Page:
As Interior secretary, McMorris Rodgers will oversee water management in much of the West. The department’s Bureau of Reclamation operates 476 dams and 348 reservoirs across the country, and it is in charge of numerous scientific endeavors and mapping the entire globe through the U.S. Geological Survey.

Robert H. Nelson, a professor of public policy focusing on public lands management at the University of Maryland and a proponent of the federal government transferring federal public lands to the states, said that what’s most notable about McMorris Rodgers’ nomination is that, unlike other Trump cabinet nominees, she does not appear to be a well-known activist.

“If he had done that, he would have picked someone from a state like Utah,” Nelson said, referring to Trump. “Her district, however, along with the rest of Washington State, is heavily affected by hydropower supplied from federal dams. There she has a higher profile. She has publicly supported, for example, keeping the four Snake River dams that many environmentalists would like to tear down.”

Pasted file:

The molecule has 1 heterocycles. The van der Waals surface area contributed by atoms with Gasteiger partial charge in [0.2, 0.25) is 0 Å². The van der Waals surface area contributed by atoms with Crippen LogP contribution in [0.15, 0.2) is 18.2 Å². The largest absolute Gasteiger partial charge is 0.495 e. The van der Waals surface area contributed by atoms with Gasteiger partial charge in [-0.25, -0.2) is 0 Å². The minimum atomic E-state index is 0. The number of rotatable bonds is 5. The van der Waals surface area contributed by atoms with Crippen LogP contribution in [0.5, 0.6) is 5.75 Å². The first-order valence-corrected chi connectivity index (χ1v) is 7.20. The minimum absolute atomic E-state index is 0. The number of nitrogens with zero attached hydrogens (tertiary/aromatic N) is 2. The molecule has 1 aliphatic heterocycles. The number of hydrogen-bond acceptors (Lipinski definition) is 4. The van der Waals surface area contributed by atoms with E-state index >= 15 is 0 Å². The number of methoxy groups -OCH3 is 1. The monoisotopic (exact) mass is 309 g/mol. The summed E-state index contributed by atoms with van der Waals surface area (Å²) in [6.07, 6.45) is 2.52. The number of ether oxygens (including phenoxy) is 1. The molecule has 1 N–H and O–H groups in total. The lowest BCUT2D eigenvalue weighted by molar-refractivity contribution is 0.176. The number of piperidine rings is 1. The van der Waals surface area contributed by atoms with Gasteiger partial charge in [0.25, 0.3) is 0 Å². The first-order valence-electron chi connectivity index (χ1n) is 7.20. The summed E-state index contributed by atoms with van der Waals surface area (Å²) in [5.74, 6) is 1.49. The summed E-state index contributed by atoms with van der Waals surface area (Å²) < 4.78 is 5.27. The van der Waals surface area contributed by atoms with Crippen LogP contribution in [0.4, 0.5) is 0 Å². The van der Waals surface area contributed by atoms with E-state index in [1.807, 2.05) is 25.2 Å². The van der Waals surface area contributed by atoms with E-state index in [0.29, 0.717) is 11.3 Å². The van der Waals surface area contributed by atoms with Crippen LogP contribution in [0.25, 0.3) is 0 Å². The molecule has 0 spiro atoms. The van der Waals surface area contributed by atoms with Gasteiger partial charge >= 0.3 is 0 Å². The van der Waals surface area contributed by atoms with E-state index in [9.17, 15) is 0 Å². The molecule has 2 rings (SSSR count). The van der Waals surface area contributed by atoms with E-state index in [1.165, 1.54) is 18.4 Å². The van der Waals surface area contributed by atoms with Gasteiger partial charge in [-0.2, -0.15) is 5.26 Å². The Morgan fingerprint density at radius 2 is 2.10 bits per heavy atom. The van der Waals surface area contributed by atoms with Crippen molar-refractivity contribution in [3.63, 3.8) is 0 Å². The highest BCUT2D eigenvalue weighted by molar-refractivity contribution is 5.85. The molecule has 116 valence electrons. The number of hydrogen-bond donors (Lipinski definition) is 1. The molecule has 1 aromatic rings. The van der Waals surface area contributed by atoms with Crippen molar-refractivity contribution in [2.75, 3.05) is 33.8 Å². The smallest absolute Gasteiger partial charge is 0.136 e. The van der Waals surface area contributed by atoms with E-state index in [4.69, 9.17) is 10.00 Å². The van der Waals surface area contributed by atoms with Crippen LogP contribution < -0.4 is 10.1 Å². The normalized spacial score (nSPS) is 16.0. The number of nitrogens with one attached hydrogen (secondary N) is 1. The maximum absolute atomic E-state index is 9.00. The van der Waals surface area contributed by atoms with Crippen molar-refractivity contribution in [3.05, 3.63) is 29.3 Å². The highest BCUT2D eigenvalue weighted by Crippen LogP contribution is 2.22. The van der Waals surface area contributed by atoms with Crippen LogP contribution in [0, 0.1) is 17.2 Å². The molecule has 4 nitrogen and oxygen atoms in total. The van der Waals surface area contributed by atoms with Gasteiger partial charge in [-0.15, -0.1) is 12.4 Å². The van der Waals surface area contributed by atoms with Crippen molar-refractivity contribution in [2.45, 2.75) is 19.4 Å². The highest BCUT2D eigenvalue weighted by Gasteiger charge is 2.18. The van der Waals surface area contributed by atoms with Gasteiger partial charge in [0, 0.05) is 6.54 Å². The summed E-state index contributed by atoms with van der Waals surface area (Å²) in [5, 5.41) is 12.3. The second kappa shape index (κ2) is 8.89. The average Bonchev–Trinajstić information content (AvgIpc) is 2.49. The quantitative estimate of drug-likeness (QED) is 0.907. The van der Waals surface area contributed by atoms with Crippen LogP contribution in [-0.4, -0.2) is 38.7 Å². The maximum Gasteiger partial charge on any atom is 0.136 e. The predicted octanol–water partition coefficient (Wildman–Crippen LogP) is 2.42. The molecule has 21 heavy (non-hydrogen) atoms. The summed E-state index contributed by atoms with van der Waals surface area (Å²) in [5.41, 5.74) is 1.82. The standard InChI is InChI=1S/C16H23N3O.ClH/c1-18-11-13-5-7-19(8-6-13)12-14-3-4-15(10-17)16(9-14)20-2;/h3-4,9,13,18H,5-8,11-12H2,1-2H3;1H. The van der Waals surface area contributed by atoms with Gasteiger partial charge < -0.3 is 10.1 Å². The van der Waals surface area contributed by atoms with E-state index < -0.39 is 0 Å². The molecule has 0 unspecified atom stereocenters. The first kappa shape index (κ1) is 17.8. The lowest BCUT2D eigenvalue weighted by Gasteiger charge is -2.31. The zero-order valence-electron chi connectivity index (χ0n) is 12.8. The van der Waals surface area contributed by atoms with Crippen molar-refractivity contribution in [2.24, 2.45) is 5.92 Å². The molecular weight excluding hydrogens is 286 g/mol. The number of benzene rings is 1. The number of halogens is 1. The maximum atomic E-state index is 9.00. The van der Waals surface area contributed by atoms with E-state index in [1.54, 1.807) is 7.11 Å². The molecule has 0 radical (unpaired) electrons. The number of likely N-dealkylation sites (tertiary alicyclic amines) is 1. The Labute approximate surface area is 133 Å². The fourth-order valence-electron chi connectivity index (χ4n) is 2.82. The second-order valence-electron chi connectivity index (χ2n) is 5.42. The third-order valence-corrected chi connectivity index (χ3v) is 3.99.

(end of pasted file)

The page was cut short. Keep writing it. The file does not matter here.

Other experts and conservationists are grim about the future of public lands under McMorris Rodgers.

“Together the pro-fossil fuel team of McMorris at Interior and Scott Pruitt at EPA is a disaster in the making for efforts to reign in CO2 before we hit truly awful tipping points,” said Jack Tuholske, director of the Vermont Law School Water and Justice Program. “Federal lands have enough coal, oil and gas to push us over any reasonable carbon threshold. President Obama has been fairly successful in limiting access to those resources, especially in his second term. All of those efforts could be undone with Trump's team in place.”

Dominick DellaSala, chief scientist of the Geos Institute in Ashland, Ore., said McMorris Rodgers is no fan of the National Environmental Policy Act, the law that requires environmental review of new development and land management changes on federally owned land.

McMorris Rodgers is “bad but could be worse on these issues,” DellaSala said. “She’s not likely to champion public lands conservation issues.”

Gary Wockner, director of Save the Colorado, a group advocating for conservation and preservation of the Colorado River, said McMorris Rodgers has an “extreme” anti-environment voting record.

“The U.S. Senate should do everything in its power to stop her appointment and stop Trump's impending war on the public lands, rivers, and wildlife of the West,” Wockner said.

By Bobby Magill